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Search Intent Strategy to Raise Your Search Engine Rankings

By Michael Hoang on Apr 24, 2022

Want to increase your website traffic as well as your sales? In order to raise your SERP (search engine result pages) rankings and increase traffic of qualified prospects to your website, it’s not enough to just use some related keywords in your content. You need to understand the search intent behind the words people use to search.

Why Search Intent Is Important

“Search intent” is simply the reason people have for performing a search. Let’s say someone performs a search that includes the word “pizza”.

People may have different intents when performing a search that contains the word “pizza”. They might want to find

  • Pizza recipes
  • A place to order pizza for delivery
  • Venues that serve pizza for a child’s birthday party
  • A specific pizza place a friend recommended

Normally words other than “pizza” in the query will help indicate the intent.  You need to analyze the search and its context to try to determine that intent. Why? If your link on the SERP (search engine results page) takes your reader to a landing page that doesn’t match their intent, you’ve lost them.

Understanding Context

Generally speaking, people will use words that put their search into context. If they want to make a pizza at home, they might search for “pizza recipes” or “how to make pizza.” If they want to order a pizza, they might search for “pizza delivery in Berkeley, CA”.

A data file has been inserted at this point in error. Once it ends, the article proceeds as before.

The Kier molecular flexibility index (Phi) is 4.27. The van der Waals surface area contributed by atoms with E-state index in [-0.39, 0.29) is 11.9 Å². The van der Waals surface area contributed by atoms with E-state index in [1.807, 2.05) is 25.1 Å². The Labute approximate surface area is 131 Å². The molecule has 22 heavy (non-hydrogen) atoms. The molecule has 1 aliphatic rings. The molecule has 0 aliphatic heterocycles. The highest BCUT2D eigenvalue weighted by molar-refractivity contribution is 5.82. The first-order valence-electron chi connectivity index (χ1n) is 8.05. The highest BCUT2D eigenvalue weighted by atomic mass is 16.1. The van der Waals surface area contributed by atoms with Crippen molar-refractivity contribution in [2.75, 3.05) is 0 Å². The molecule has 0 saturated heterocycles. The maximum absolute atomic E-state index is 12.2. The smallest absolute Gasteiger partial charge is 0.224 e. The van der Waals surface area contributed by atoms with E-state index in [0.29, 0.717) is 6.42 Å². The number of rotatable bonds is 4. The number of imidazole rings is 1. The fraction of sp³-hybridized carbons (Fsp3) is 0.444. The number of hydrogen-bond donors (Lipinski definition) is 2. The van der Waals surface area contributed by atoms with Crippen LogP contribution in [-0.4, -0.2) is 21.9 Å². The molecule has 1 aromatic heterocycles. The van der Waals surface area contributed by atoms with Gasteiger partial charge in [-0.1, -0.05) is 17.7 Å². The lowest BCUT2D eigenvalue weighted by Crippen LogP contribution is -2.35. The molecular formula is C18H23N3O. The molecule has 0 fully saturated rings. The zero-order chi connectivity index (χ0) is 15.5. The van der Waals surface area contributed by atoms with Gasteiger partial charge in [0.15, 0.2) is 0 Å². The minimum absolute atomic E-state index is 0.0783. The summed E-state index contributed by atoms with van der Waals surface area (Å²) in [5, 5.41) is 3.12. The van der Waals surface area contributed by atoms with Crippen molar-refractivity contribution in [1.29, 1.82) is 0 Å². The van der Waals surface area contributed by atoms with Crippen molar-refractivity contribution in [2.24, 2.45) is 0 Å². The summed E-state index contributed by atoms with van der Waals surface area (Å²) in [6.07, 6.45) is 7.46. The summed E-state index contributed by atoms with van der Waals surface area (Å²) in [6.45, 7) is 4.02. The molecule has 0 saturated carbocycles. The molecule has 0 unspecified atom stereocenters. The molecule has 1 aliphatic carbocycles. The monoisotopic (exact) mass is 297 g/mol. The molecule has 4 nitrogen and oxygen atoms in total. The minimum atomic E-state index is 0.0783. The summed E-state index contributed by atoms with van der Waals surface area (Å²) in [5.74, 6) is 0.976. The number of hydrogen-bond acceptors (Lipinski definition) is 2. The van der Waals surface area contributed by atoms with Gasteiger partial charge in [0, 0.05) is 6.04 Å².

Also be aware that Google makes certain assumptions depending on the terms used in a search. People turn to Google for relevant results, not a hodgepodge of unrelated pages that just use a particular term.

Since providing results that meet search intent is extremely important to Google, if you want to rank well in SERP, search intent better be a critical goal in your SEO strategy. When your link directs users to pages that don’t match their search intent, they leave quickly without clicking on anything. The Google algorithm notices.

Search Intent Categories

There are four basic categories of search intent. Let’s take a look.


Many Internet searches are just seeking information. People can search for information about recipes, directions, science, history, the weather, people, DIY projects and really anything else.

  • “When was Bill Clinton president?”
  • “How to make a pizza”
  • “What is a cat’s normal temperature?”

If someone just types in a person’s name such as “Malala Yousafzai,” they are probably looking for information on that person.